With National Novel Writing Month coming up soon, here are five tips for writing through November.
Tip Number 1: Plan ahead!
Focus on outlining some scenes that will inspire you to write. One of the hardest aspects of NaNoWriMo is keeping up your momentum.
If you haven’t done so already, outline the basic plot points of your novel. Don’t stop there!
The inevitable day will come this November where authors feel burnt out, not at their best, or lacking time. Overcome this issue by planning ahead. You don’t want to be stuck in a scene thinking, “Where is this going? What am I going to do?“
Tip Number 2: Decide what you will write at the beginning of your writing session . . .
Sometimes writing a simple sentence about what you are going to write will drastically reduce writing-related stress. This is different from a traditional outline.
Take these sentences from my notes for the opening scene of my novel The Witch’s Uprising (to be published via Amazon KDP in February 2020).
“In this first scene Aurelia finds a shapeshifter in the woods near her home. The scene starts in her thoughts and fills us with a general feeling of “What will happen? What’s going on?” End the scene with the shapeshifter changing. Show Aurelia’s thoughts.”The Witch’s Uprising Outlining Notes
I then took this scene and wrote approximately 1000 words, describing each part in detail, and re-arranging the pieces until they made sense. The first draft was nearly incomprehensible, but the final, edited version worked out.
Start small each day, and see where the scenes will take you.
Tip Number 3: Make a quick decision whenever you get stuck . . .
For NaNoWriMo, the goal is to finish as much of a drafted novel-length work as you can. Getting stuck in a scene can slow you down.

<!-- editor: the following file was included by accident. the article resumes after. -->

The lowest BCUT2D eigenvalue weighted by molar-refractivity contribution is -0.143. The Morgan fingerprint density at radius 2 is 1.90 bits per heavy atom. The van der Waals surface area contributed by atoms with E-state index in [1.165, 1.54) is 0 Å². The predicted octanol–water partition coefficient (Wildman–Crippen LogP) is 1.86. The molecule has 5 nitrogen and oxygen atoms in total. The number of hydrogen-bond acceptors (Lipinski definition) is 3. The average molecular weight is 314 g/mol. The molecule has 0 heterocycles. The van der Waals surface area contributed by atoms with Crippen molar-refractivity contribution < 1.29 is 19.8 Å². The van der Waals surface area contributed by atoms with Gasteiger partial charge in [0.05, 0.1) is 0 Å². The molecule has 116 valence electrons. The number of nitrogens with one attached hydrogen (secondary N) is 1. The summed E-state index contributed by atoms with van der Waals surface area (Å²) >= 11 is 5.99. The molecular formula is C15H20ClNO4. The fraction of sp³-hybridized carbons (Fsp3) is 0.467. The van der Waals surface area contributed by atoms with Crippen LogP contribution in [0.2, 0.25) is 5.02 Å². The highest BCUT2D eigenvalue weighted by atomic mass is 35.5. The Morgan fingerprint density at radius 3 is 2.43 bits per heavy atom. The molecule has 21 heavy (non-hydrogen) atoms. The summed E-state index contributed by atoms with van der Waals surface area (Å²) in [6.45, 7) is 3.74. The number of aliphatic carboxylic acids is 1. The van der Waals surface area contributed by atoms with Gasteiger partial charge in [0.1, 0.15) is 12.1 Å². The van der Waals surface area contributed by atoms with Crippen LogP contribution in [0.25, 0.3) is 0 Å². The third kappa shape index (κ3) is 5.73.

When you’re stuck in a scene, you have two options: stick with it, or move forward. Sometimes it’s best to make the decision flipping a coin. You can always go back and revise your work later.
Let’s look at the benefits of each option.
- Stick with it – If you stay with the scene long enough, you may discover better ways to phrase your passages or capture good characterization.
- Move on – With the second option, you have what I like to call “an opportunity to practice scene creation.” The constraints of NaNoWriMo are what provide this interesting opportunity. While many authors use NaNoWriMo as a way to quickly draft a novel, taking the event from another angle could prove very useful.
Tip Number 4: View each day as practice, and stress less!
What if an author viewed each day of NaNoWriMo simply as practice? What if each day was an opportunity to practice creating a different scene? This would alleviate a lot of stress, surely.
Some days you will spend more time on any given scene than another. That is ok! With each day, you are crafting your storytelling technique, expanding on previous scenes, or laying down new ground for your novel.
Tip Number 5: Just try writing one scene each day as a start!
With the one-scene-a-day approach, you could end up with 25-30 well developed scenes just from the habit of writing. If you spent some time reworking, revising, or editing previous scenes at the end of the week, your word count would grow along with the quality of your work.
Bonus Tip – Track your progress and motivate yourself
For some people, simply seeing how much work they have accomplished will help them get through NaNoWriMo. I use a calendar to keep track of my word count. You can actually download here.